Your dog can develop acute moist dermatitis if it scratches incessantly and licks itchy areas. These 'hot spots' get bigger quickly and often have an underlying medical cause, such as an infection, bite, or allergy, which a vet needs to treat before your dog gets an e-collar or similar barrier. You'll notice red, inflamed lesions that sometimes contain pus. These spots tend to appear near the head, hips, and legs. Regular grooming prevents matted fur, leading to airless wet conditions that hamper healing. Consider also whether your dog is getting enough enrichment. Boredom can sometimes lead to hot spots.

Cute siberian husky puppy scratching anurakpong / Getty Images


Overgrown nails

Female dogs are more likely to struggle with nail disorders. The prognosis for nail and nail bed issues is generally good, and treatment often involves antimicrobial soaks or ointments. Be sure to cut your dog's nails regularly. Overgrown nails mean potential splitting, which can be painful. And standing on long-clawed feet can give rise to lameness because the dog is forced to put pressure on the wrong parts of its paws.

human holding dog paw IRYNA KAZLOVA / Getty Images



Your dog can pick up fleas from grass or from interacting with other animals. You may notice tapeworms in your dog's feces, black spots or flea dirt on the fur, and hair loss from scratching. Fleas can suck enough blood to cause anemia in puppies or elderly dogs. They are a nuisance because your dog will look ready to bite its skin off, and once you administer vet-approved treatment, you'll have to vacuum and thoroughly clean the areas where it hangs out. This clean-up gets rid of flea eggs and prevents re-infestation.

A husky dog is resting in the green grass on a summer evening andryslukowski / Getty Images


Heat stroke

It's no secret that dogs are very susceptible to heat stroke. Many states have laws related to leaving a pet unattended in a parked vehicle due mainly to the high risk for heat stroke and death within a short period, even in shaded spots. In some states, breaking into a car is legal to rescue an animal in distress. Heat stroke can present with abnormally colored gums, lethargy, heavy panting, drooling, vomiting and diarrhea. Flat-faced breeds are at particular risk of overheating. Always err on the side of caution on hot days and take your dog for shorter walks during cooler parts of the day, water source in hand.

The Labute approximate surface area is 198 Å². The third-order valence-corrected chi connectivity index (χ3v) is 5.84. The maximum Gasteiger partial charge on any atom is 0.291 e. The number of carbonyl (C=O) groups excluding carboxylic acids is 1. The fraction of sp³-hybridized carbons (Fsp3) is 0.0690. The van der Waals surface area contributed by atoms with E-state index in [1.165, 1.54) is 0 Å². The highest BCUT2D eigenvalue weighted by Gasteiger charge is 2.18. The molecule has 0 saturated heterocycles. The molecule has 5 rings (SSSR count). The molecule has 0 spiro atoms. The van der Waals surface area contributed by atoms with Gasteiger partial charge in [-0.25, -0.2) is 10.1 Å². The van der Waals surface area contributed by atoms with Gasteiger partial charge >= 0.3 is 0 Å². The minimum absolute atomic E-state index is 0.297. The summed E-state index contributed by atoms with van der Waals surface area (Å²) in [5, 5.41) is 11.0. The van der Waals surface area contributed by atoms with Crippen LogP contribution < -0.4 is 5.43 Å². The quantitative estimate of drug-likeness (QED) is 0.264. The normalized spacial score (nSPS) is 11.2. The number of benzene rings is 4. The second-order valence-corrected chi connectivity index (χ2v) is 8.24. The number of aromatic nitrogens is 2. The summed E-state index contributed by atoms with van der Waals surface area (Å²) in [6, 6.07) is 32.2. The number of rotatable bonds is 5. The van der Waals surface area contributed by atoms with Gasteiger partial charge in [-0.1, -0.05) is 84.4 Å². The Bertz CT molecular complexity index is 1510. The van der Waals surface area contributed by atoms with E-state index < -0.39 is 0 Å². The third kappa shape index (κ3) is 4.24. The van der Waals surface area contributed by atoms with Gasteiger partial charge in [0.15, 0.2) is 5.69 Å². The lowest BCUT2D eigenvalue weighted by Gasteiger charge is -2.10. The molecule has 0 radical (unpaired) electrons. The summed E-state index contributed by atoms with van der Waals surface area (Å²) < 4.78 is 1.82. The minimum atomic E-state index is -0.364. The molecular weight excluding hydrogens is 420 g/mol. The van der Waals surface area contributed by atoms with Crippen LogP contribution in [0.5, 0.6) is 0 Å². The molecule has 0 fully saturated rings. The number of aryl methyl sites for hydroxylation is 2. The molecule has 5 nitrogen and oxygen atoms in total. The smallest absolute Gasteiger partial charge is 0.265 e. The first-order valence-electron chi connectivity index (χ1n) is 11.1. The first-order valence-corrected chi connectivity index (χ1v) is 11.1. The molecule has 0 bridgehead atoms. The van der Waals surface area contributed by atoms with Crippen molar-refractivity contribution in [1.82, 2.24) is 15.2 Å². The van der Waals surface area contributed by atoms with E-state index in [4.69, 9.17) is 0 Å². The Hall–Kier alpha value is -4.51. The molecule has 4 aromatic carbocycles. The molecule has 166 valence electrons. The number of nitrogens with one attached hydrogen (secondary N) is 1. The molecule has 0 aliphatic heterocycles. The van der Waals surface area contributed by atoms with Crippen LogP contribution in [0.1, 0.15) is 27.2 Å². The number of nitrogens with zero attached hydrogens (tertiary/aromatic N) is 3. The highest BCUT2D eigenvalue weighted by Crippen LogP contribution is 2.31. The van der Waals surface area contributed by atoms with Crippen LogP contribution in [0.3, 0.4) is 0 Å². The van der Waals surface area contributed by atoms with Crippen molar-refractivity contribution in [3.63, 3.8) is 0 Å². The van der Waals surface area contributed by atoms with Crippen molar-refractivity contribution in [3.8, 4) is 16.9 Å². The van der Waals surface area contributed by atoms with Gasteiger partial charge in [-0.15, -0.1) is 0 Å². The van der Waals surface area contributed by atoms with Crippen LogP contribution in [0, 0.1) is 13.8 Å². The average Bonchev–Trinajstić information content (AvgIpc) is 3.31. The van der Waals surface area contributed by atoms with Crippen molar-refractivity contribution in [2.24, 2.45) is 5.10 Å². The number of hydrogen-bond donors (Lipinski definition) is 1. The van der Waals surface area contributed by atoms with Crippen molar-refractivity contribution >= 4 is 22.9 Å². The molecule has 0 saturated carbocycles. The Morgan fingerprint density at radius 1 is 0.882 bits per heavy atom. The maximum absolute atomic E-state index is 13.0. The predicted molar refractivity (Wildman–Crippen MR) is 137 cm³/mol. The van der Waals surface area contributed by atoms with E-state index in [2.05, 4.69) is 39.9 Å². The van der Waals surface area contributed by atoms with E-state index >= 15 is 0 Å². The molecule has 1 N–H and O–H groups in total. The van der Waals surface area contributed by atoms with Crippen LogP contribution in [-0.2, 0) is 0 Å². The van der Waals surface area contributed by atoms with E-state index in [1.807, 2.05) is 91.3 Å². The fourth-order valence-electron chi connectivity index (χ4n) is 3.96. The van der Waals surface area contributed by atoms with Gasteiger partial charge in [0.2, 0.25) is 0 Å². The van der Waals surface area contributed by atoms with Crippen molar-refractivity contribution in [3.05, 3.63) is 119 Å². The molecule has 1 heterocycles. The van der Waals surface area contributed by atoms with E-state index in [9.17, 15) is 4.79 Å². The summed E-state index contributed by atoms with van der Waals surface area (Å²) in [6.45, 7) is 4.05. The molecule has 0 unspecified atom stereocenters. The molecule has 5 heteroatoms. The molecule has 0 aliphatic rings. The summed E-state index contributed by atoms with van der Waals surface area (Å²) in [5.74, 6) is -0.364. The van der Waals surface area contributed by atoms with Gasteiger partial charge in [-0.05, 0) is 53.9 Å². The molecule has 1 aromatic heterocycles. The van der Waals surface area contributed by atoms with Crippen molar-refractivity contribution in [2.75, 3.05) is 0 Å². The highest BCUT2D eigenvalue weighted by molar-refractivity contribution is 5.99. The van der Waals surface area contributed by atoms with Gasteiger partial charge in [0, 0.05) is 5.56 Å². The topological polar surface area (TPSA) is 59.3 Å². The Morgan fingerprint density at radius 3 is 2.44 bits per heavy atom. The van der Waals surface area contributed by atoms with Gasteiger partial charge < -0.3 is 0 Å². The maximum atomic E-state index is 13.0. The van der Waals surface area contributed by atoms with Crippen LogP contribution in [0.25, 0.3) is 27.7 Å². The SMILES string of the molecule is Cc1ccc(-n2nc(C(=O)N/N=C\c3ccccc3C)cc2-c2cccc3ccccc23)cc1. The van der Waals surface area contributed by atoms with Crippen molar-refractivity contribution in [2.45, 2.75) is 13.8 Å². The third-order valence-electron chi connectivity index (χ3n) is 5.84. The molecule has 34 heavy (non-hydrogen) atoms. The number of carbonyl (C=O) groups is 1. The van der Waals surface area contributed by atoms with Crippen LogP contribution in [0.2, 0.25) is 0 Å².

Black dog looking at a desk fan, enjoying the breeze. Catherine Falls Commercial / Getty Images


Pink eye

Have you ever had pink eye? If yes, you'll know how uncomfortable and unsightly it is. Dogs can get pink eye too. If Fido blinks or squints more than usual, and one or both eyes are red and swollen, it could be conjunctivitis. You may also notice a discharge from the eyes and nose in addition to coughing and sneezing, but the outlook bodes well. Your vet can help you narrow down the cause and prescribe oral or topical meds.

Close up of a dog receiving eye drops during medical exam at animal hospital. skynesher / Getty Images


Bladder issues

E Coli bacteria can cause bladder infections, but they're not the only cause. If your dog is constantly thirsty, suddenly peeing in inappropriate places, or whining when going potty, it could have a UTI. You might also want to check whether the urine is bloody or strong-scented. Your vet will conduct a urinalysis to determine the way forward.

Dog Marking Territory Lindsay Maiko Pflum / Getty Images